It's the last day of the year and I'd better get something written down here of recent trips out. Aside from dipping on the parrot crossbills at Budby Common (Notts) - that was fun, standing looking at a puddle for about 6 hours and seeing no sign of the birds - I have had better luck with their two-barred relatives, a velvet scoter and also a great grey shrike which has decided to (hopefully) over-winter down the road from home.
The two-barred crossbills caught my attention, as there was little else around locally, and they were in a part of the Wyre Forest I'd not explored before. With the help of other interested folks, I was soon peering through a scope at a fine male crossbill, as it fed on one of the cones. Moments later I had it in view through my lens, and despite the distance and low light, bagged some record shots of it.
The next bird to tempt me was a male velvet scoter, seen over in Leicestershire. I had managed to get shots of a female earlier in the year, but the male is much more of a striking looking bird. A birder wandering away from the reservoir kindly explained where he'd seen the scoter, and it meant a long(ish) walk around the edge to the other side to view.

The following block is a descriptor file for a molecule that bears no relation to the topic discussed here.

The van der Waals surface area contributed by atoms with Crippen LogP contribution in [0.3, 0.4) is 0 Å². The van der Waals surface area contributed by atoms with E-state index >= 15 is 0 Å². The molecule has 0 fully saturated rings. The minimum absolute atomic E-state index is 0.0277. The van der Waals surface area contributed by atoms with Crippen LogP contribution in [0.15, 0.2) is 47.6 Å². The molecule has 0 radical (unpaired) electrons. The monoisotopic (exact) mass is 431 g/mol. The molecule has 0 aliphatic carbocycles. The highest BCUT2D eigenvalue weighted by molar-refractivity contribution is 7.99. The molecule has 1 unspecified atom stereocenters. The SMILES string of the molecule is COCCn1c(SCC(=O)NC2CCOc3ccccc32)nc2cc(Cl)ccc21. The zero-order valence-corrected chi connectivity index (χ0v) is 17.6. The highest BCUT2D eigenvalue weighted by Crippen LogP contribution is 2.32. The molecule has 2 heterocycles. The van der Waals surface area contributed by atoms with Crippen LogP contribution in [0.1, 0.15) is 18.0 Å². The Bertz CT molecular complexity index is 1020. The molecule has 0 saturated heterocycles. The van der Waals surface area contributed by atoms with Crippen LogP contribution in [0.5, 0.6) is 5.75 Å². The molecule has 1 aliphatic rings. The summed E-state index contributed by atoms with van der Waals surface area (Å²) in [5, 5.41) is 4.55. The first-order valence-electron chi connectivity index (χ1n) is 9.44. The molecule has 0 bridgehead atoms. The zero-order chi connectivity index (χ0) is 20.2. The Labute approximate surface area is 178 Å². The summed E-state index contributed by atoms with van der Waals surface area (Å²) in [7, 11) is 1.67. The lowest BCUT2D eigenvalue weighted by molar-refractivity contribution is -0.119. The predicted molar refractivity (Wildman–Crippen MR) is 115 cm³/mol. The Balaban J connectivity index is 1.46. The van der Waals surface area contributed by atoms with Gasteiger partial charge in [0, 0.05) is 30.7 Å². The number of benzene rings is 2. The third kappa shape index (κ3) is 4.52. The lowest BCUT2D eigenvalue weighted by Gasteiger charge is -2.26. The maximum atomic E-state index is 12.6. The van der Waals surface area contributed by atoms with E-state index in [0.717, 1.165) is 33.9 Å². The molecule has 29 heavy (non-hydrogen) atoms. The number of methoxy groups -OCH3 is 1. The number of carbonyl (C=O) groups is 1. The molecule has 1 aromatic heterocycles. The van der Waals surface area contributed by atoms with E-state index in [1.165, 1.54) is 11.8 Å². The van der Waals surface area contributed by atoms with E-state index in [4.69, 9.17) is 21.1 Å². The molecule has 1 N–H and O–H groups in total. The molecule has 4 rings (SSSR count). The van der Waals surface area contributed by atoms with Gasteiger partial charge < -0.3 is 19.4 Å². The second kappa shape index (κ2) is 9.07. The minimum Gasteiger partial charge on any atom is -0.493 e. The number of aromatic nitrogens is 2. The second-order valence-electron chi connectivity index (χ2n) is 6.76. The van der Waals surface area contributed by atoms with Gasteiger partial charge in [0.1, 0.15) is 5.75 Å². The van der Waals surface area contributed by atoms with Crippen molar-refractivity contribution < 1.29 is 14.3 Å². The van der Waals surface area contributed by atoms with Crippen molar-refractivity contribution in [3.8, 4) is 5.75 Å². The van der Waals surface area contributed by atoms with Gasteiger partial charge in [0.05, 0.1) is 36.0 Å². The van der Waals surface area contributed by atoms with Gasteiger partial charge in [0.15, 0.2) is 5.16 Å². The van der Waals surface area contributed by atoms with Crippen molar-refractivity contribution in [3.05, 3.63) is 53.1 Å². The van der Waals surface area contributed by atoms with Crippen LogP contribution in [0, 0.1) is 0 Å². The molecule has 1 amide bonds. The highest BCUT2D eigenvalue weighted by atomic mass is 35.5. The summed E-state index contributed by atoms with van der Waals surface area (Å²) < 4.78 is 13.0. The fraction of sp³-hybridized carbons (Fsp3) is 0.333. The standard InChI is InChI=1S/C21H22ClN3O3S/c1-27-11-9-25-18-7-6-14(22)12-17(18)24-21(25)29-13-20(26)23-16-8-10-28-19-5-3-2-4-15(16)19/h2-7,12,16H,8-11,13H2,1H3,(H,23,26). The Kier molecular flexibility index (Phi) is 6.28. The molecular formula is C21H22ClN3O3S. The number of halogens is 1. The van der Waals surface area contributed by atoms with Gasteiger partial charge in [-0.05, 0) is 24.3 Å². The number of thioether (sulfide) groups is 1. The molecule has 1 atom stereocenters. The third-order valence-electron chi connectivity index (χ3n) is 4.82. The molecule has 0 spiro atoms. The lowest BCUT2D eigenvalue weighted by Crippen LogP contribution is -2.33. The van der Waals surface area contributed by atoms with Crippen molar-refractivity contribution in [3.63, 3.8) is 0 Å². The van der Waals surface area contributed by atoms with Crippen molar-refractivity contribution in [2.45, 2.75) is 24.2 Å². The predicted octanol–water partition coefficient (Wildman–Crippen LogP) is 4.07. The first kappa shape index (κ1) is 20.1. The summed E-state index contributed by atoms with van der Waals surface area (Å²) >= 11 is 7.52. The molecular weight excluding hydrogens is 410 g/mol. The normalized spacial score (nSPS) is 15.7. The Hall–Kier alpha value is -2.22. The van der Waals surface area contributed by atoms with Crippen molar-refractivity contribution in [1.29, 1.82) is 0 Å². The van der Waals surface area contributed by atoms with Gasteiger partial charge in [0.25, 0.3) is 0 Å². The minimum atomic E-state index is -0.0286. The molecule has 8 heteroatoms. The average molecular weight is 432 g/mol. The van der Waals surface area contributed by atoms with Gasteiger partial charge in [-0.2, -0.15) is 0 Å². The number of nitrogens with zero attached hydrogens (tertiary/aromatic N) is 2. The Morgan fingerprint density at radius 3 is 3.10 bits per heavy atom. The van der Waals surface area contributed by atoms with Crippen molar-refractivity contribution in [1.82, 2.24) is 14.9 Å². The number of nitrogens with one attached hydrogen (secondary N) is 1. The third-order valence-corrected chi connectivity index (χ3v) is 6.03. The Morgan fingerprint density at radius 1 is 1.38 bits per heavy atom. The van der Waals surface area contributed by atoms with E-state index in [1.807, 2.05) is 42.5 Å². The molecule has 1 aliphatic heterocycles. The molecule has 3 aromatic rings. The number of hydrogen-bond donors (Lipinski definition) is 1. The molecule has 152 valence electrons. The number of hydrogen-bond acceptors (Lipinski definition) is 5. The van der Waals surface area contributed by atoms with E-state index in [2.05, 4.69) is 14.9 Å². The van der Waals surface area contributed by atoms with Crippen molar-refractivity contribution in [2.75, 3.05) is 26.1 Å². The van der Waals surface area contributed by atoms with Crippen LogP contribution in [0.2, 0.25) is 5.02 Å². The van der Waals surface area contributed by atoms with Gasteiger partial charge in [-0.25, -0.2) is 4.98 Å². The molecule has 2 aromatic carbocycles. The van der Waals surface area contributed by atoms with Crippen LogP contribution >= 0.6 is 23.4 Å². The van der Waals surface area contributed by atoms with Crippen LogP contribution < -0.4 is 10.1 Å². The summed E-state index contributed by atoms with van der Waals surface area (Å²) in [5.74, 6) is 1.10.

Alas after driving over in sunny conditions, the weather had deteriorated and the water was grey and choppy. Even so, seeing the scoter so close up was a treat.
Bramblings have arrived in good numbers again, and whilst I was hoping to get some half decent shots of those, I had a look around the immediate area and found a small cul-de-sac with flocks of redwings feasting on some berries in a hedge.
Great Grey Shrike
The great grey shrike was reported some days back and I watched it from the roadside one afternoon, followed by an early start to watch from dawn. I've seen several of them now and had very good views of one at Napton some years back. They're flighty subjects if approached, but as they cover (usually) quite a large area, if you position yourself within range, hide and hope, you might get a good view. After taking a long route to the area, to deliberately avoid the bird, I set up behind a thorn bush and waited.
The bird seemed to favour the fields near the road, but had a larder within one of the thorn bushes, to which it would return to, every so often. It wasn't bothered by buzzards, herons or kestrels, but the magpies liked to mob it.
Aside from trips to local reserves, I've been kept in by the weather of late, so anything caught in sunshine is a bonus. Still no sign of any shorties yet, though they often don't appear until February, so still time yet.